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April 1969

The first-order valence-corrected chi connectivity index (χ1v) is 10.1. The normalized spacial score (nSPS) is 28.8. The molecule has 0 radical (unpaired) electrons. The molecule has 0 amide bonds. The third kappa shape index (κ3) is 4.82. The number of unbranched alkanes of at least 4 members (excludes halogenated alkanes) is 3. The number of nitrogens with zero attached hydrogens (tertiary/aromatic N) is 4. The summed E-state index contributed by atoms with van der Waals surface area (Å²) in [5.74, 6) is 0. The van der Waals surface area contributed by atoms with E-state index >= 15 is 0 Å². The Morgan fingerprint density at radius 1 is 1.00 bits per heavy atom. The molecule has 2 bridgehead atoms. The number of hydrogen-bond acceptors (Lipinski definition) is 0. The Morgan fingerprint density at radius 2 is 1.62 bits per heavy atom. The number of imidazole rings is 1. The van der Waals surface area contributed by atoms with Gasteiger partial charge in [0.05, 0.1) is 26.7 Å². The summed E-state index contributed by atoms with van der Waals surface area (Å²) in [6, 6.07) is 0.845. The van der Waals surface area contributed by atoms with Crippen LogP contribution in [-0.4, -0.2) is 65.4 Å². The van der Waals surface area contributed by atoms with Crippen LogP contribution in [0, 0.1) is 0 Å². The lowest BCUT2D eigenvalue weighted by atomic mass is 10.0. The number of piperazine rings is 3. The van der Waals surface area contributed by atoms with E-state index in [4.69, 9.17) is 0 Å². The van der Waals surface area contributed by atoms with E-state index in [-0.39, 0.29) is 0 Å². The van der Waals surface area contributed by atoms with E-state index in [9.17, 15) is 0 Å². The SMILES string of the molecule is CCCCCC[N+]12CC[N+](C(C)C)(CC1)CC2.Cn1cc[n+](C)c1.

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The Grandstand Passion Play of Delbert and the Bumpus Hounds